The merch is strong with this one

Tracey Samuelson Sep 3, 2015
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Model Dante Carver and YouTuber Einshine introduce three new types of Star Wars figures during a live YouTube event for "Force Friday" in Tokyo on Thursday. TORU YAMANAKA/AFP/Getty Images

The merch is strong with this one

Tracey Samuelson Sep 3, 2015
Model Dante Carver and YouTuber Einshine introduce three new types of Star Wars figures during a live YouTube event for "Force Friday" in Tokyo on Thursday. TORU YAMANAKA/AFP/Getty Images
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If you’re Disney, it’s not enough to make a movie anymore. Not by a long shot.

But Disney’s now-legendary merchandise machine is in overdrive this week. At midnight, Disney stores, Toys R Us, and Wal-Mart will open up to sell new merchandise and toys around the latest “Star Wars” movie, “The Force Awakens.”

Just to be clear, the movie doesn’t open for another three months.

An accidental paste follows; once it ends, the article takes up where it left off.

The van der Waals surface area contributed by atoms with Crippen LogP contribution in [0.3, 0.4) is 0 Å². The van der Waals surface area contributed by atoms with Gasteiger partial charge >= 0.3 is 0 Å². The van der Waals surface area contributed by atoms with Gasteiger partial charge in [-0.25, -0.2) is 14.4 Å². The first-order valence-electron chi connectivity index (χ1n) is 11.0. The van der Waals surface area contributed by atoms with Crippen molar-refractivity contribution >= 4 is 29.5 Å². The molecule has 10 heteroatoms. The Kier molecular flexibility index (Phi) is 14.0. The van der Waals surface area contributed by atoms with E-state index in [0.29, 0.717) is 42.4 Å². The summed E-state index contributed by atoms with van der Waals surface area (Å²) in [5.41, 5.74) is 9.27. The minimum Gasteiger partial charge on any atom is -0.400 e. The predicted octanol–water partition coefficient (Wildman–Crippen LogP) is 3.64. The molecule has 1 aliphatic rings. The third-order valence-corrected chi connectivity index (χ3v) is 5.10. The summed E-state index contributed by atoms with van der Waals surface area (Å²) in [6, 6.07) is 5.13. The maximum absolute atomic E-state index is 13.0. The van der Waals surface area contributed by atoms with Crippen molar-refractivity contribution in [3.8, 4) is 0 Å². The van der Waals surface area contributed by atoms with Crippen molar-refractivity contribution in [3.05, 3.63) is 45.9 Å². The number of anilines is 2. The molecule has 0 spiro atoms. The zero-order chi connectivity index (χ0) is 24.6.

But Disney — which bought Lucasfilm and the rights to “Star Wars” franchise for $4.1 billion in 2012 — wants this rollout to be an event all its own.

It’s calling it “Force Friday.”

“What you have is a very popular long-running franchise, which has fans in just about all age groups, combined with a very, very savvy and professional marketer in Disney,” says Martin Brochstein, senior vice president of the International Licensing Industry Merchandisers’ Association.

He says toys might typically roll about four to six weeks before the movie. This longer lead will help Disney sell toys and promote the film too.

­­“You know, a 10-foot section of toys at Toys R Us is also a billboard for the movie,” he says.

There’s also a global push to the launch that shows how important the international market is becoming for the franchise.

 “If you look at a property like Transformers, more than half of the business in the last movie was done outside of North America,” says Sean McGowan, a managing director at Oppenheimer & Co. “I don’t know if you’d make that forecast for “Star Wars” yet, but ultimately there’s no reason why that wouldn’t be the case.”

McGowan believes the movie and all the products that go with it will be successful, but he also cautions that expectations from Wall Street, Disney, retailers and manufacturers are extremely high.

“It could be that there are competing products or other things that kids want to spend money on,” he says. “It could be that the expectations just got too high.”

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